Filled with wildly funny inventive characters, mini-games that would land you a death sentence if they were real, and a simple design, Rayman’s latest outing comes come together nicely on this late Xbox 360 port.
As with any mini-game collection since Wario Ware, each play becomes a small game that either works or fails miserably. Raving Rabbids recovers nicely from the inaccurate Wii controls, though the standard controller design does lead to some problems of its own.
Starting as a simple yet stunning platformer back on the Atari Jaguar and then splitting onto countless other consoles, Rayman is an undervalued creation of Michael Ancel, and has somehow ended up here. Gone are the days of millions of colors on screen, now replaced by bleak stages littered with dark humor. This is a series definitely headed in a new direction, though one that seems to be pushing Rayman to the side for the sake of the Rabbids.
The series has turned into various genres over the years, but has seemingly forgotten its roots. The only direct control over Rayman is when you’re moving into the next mini-game inside an arena to perform for the Rabbids. These sick, priceless and totally expendable critters are the best use of cute bunnies since Monty Python and the Holy Grail. Rayman has become their only source of entertainment after he’s captured, and they’ll abuse him in countless ways for their amusement.
This leads into 70+ mini-games that require a wide variety of moves to conquer. Each “day” in the arena lasts four games (not including one extended “boss” round), and you need to conquer at least three to move on. Some games struggled to come together on the Wii. Motions wouldn’t respond, rapidly moving the controller was tiring, and the benefits in terms of fun were lost. On the 360, everything is responsive, and game becomes far easier than it used to be, only making the missed motions on the Wii all the more apparent.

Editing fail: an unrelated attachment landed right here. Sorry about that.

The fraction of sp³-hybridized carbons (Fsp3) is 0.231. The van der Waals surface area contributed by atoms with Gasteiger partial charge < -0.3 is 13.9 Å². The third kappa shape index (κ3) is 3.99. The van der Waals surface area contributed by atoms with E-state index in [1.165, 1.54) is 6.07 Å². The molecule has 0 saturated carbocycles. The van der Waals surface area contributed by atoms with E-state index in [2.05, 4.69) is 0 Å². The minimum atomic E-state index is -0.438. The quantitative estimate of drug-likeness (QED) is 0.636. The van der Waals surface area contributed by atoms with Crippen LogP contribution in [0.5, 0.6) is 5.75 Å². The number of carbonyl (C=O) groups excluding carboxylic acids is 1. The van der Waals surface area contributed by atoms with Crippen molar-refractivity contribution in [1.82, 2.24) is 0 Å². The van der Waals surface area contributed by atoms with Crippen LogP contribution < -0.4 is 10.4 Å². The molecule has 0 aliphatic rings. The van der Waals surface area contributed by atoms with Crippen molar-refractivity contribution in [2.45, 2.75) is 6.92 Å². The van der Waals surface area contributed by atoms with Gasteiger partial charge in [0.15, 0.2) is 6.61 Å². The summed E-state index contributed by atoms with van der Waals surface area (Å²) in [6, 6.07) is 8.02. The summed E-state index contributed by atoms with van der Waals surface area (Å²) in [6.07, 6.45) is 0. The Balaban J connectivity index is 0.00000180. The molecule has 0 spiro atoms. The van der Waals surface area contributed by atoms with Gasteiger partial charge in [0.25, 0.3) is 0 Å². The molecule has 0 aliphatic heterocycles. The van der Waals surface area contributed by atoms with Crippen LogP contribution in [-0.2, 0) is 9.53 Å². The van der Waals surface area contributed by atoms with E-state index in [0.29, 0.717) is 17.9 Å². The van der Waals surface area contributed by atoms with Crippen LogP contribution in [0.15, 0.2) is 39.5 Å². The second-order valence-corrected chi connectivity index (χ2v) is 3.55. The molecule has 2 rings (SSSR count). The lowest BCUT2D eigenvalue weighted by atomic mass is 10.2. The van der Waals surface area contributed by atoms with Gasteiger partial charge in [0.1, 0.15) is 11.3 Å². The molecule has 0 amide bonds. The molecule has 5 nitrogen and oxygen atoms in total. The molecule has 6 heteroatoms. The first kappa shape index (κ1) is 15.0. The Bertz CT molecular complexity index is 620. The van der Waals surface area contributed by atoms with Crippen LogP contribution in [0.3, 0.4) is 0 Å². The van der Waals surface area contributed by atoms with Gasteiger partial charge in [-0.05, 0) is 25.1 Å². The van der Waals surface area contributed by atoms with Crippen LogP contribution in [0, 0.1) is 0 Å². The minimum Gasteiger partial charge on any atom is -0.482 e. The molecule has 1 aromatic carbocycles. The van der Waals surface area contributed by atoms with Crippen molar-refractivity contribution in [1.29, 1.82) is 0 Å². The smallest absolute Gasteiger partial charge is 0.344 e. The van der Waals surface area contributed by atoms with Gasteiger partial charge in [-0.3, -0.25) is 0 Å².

In a failed attempt to salvage the Wii’s concept of motion control, Raving Rabbids is one of the few games to support the Vision camera. Like the free game that launched with it, Totemball, this idea makes the games that use it completely impossible to play. Movements just won’t register, though mercifully they’re optional even with the camera attached.
Everything else in Raving Rabbids is fine for the most part. The vast majority of the games are enjoyable, and with a few friends, this can become an absolute blast. The minuscule story is told through brief cinematics, and Rayman stops being a mere prisoner and Rabbids literally start rolling out the red carpet for him as he continues to have success in their challenges. The graphics have barely received an upgrade for the 360 edition, and there are some frame rate issues that remain unfixed from the Wii.
The world, the design and the concept are in place. Raving Rabbids can finally pick up enough momentum to be an enjoyable mini-game romp. While it’s a derivative concept, there’s fun to be had now that everything is working as needed.
Video game rentals provided for review by NumbThumb.
Rayman – Raving Rabbids is rated E (Everyone) by the ESRB for Cartoon Violence and Comic Mischief. This game can also be found on: GBA, Nintendo DS, PC, PS2, and Wii.Powered by Sidelines